This article has Open Peer Review reports available.
Assessing effectiveness of a community based health insurance in rural Burkina Faso
© Hounton et al.; licensee BioMed Central Ltd. 2012
Received: 28 December 2011
Accepted: 5 October 2012
Published: 19 October 2012
Financial barriers are a recognized major bottleneck of access and use of health services. The aim of this study was to assess effectiveness of a community based health insurance (CBHI) scheme on utilization of health services as well as on mortality and morbidity.
Data were collected from April to December 2007 from the Nouna’s Demographic Surveillance System on overall mortality, utilization of health services, household characteristics, distance to health facilities, membership in the Nouna CBHI. We analyzed differentials in overall mortality and selected maternal health process measures between members and non-members of the insurance scheme.
After adjusting for covariates there was no significant difference in overall mortality between households who could not have been members (because their area was yet to be covered by the stepped-wedged scheme), non-members but whose households could have been members (areas covered but not enrolled), and members of the insurance scheme. The risk of overall mortality increased significantly with distance to health facility (35% more outside Nouna town) and with education level (37% lower when at least primary school education achieved in households).
There was no statistically significant difference in overall mortality between members and non-members. The enrolment rates remain low, with selection bias. It is important that community based health insurances, exemptions fees policy and national health insurances be evaluated on prevention of deaths and severe morbidities instead of on drop-out rates, selection bias, adverse selection and catastrophic payments for health care only. Effective social protection will require national health insurance.
KeywordsEffectiveness Community based health insurance Universal health coverage
The surveys and data extraction were conducted from April to December May 2007.
Study site and populations
The Nouna community based health insurance (CBHI) scheme
Data collection and analysis
Data were extracted from longitudinal household surveys at the Nouna Demographic Surveillance Site. The household survey sample size was 1,504 households at the time of the study, half of which were from Nouna town and the other half from surrounding villages; data were extracted on household characteristics, births, deaths and age at death, distance from village to health centers and to Nouna district hospital. In addition, a prospective survey was administered to women with experience of delivery during the last 12 months prior to the survey (April – May 2007) and data were collected on place of delivery, membership in the Nouna Community Based Health Insurance, age of the mother, anemia , average distance from village to health centre, and assets ownership. Anemia was selected as this morbidity has not been investigated at the time the study was designed. Descriptive statistics and regression analyses (logistic regression and Poisson regression) were performed to assess the association of overall mortality, utilization of health services, and institutional delivery by membership to the Nouna CBHI adjusting for important covariates. We used a Poisson regression with computed person-time of all deaths (person-time of years spent before death in the DSS, since the DSS started) to investigate whether there is any mortality advantage (lower mortality risk) to any sub group and by any of the selected covariates, and assess whether there is an overall lower mortality risk among members versus non-members and by selected covariates. This method was used because the distribution of deaths is probably skewed and the person-time variable consists of non-negative integers. The dependent variable was the person-time of all deaths in the Nouna DSS and membership in the Nouna CBHI, educational level, age, asset ownership, place the explanatory variables. Dummy variables were created reflect the time spent in the scheme.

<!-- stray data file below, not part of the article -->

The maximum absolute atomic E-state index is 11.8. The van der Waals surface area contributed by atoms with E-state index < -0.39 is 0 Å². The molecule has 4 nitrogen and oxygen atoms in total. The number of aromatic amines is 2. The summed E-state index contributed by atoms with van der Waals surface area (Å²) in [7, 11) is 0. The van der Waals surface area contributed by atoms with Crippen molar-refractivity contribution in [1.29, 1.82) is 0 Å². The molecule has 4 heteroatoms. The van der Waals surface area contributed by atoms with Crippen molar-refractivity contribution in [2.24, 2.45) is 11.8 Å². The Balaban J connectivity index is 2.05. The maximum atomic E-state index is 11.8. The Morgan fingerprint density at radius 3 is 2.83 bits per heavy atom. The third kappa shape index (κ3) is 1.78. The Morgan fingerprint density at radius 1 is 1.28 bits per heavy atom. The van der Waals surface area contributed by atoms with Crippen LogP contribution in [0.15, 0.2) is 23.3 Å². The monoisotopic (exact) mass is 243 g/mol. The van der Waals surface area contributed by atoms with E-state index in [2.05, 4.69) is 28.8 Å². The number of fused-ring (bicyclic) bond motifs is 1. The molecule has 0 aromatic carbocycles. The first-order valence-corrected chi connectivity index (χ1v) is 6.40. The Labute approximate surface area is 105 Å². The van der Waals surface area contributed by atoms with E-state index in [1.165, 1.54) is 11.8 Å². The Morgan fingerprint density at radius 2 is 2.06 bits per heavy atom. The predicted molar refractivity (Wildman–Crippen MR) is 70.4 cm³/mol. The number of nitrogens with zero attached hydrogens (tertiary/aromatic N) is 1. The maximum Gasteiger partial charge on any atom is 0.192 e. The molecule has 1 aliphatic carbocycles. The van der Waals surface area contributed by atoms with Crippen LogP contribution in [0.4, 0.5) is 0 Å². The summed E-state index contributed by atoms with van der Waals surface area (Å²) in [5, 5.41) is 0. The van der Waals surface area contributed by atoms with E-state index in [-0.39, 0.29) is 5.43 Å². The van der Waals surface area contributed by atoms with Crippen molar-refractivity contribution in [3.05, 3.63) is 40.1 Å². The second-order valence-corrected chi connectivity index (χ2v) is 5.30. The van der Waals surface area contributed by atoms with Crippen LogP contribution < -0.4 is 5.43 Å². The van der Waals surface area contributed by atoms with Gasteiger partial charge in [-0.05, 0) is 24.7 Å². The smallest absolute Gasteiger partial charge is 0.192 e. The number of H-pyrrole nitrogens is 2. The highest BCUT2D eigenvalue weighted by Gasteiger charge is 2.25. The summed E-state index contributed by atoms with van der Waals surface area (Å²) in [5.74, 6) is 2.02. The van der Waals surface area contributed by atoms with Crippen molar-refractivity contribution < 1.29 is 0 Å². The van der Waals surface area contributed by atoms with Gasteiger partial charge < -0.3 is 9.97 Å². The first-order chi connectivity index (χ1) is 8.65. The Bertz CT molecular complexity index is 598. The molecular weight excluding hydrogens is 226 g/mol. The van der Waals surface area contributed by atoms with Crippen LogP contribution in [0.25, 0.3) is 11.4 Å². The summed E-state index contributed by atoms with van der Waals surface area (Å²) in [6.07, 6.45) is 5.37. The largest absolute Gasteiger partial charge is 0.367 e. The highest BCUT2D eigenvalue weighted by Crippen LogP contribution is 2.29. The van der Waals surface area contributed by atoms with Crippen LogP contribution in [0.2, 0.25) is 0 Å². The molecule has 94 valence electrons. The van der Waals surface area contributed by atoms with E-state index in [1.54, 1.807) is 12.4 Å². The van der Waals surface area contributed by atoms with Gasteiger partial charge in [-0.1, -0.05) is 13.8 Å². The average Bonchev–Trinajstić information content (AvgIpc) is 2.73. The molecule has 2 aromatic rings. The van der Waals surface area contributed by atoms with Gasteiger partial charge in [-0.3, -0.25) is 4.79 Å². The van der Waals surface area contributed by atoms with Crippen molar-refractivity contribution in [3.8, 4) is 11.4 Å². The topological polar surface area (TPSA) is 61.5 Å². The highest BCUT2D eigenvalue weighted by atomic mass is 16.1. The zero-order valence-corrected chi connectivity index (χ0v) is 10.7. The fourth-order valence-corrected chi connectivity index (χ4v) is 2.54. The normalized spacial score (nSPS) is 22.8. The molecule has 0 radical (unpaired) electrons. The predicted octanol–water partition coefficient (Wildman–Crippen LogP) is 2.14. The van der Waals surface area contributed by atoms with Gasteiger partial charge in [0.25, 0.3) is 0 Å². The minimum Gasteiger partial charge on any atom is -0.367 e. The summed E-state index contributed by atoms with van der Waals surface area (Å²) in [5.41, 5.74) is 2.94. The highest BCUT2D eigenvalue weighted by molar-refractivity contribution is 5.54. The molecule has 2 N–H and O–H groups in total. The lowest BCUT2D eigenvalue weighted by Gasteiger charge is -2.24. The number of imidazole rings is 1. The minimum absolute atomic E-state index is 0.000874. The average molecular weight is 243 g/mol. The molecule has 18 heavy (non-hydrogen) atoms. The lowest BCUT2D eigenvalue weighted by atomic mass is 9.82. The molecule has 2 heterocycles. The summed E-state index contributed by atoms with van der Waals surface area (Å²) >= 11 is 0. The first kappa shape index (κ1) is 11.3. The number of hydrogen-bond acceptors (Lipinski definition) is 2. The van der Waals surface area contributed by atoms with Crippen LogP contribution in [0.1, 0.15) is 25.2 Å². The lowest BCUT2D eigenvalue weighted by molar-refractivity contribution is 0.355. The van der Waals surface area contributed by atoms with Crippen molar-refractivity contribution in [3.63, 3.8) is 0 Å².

Study was approved by ethical review boards of Centre MURAZ and the Nouna Health Research Centre (Burkina Faso).
Descriptive analysis of the study populations
Descriptive characteristics of populations by enrolment status (from household survey, 1504 household)
Use of health services
- Did not use
- Have used
- At least primary school level
- Nouna town
- Nouna villages
- Most poor
- Second quartile
- Third quintile
- Fourth quintile
- Least poor
Effects on utilization of health services
Utilization of health services by enrolment status in Nouna CBHI scheme and by household characteristics (Household survey, 1504 household)
Did not use services
Education : None
- Non members
Education : At least primary level
- Non members
Place: Nouna town
- Non members
Place : Nouna villages
- Non members
Perceived quality of care: Low
- Non members
Perceived quality of care: High
- Non members
Asset ownership : Most poor
- Non members
Asset ownership : Least poor
- Non members